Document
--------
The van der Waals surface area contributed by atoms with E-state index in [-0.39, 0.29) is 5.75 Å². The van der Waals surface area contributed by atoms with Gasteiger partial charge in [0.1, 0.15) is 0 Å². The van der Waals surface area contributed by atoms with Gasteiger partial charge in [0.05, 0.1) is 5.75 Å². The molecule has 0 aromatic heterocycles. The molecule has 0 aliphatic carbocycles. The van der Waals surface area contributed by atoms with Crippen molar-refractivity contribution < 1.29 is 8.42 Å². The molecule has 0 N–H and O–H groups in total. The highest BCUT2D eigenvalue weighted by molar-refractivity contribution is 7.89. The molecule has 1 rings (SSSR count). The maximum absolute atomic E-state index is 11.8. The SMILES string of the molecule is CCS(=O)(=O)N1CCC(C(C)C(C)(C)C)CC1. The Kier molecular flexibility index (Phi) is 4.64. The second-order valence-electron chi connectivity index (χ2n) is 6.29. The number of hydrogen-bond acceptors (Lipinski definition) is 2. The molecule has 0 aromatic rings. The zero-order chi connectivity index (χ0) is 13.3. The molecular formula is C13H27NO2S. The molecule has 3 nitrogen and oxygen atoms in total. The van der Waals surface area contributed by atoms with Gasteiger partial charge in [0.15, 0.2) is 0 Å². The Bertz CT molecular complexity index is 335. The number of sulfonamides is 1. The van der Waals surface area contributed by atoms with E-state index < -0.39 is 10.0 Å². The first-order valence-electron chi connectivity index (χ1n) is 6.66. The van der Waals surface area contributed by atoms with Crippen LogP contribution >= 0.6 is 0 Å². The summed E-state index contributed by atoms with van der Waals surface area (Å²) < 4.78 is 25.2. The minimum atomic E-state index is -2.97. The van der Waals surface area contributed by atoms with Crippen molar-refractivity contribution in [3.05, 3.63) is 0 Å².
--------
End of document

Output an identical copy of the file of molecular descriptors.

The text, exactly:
The van der Waals surface area contributed by atoms with E-state index in [-0.39, 0.29) is 5.75 Å². The van der Waals surface area contributed by atoms with Gasteiger partial charge in [0.1, 0.15) is 0 Å². The van der Waals surface area contributed by atoms with Gasteiger partial charge in [0.05, 0.1) is 5.75 Å². The molecule has 0 aromatic heterocycles. The molecule has 0 aliphatic carbocycles. The van der Waals surface area contributed by atoms with Crippen molar-refractivity contribution < 1.29 is 8.42 Å². The molecule has 0 N–H and O–H groups in total. The highest BCUT2D eigenvalue weighted by molar-refractivity contribution is 7.89. The molecule has 1 rings (SSSR count). The maximum absolute atomic E-state index is 11.8. The SMILES string of the molecule is CCS(=O)(=O)N1CCC(C(C)C(C)(C)C)CC1. The Kier molecular flexibility index (Phi) is 4.64. The second-order valence-electron chi connectivity index (χ2n) is 6.29. The number of hydrogen-bond acceptors (Lipinski definition) is 2. The molecule has 0 aromatic rings. The zero-order chi connectivity index (χ0) is 13.3. The molecular formula is C13H27NO2S. The molecule has 3 nitrogen and oxygen atoms in total. The van der Waals surface area contributed by atoms with Gasteiger partial charge in [0.15, 0.2) is 0 Å². The Bertz CT molecular complexity index is 335. The number of sulfonamides is 1. The van der Waals surface area contributed by atoms with E-state index < -0.39 is 10.0 Å². The first-order valence-electron chi connectivity index (χ1n) is 6.66. The van der Waals surface area contributed by atoms with Crippen LogP contribution >= 0.6 is 0 Å². The summed E-state index contributed by atoms with van der Waals surface area (Å²) < 4.78 is 25.2. The minimum atomic E-state index is -2.97. The van der Waals surface area contributed by atoms with Crippen molar-refractivity contribution in [3.05, 3.63) is 0 Å².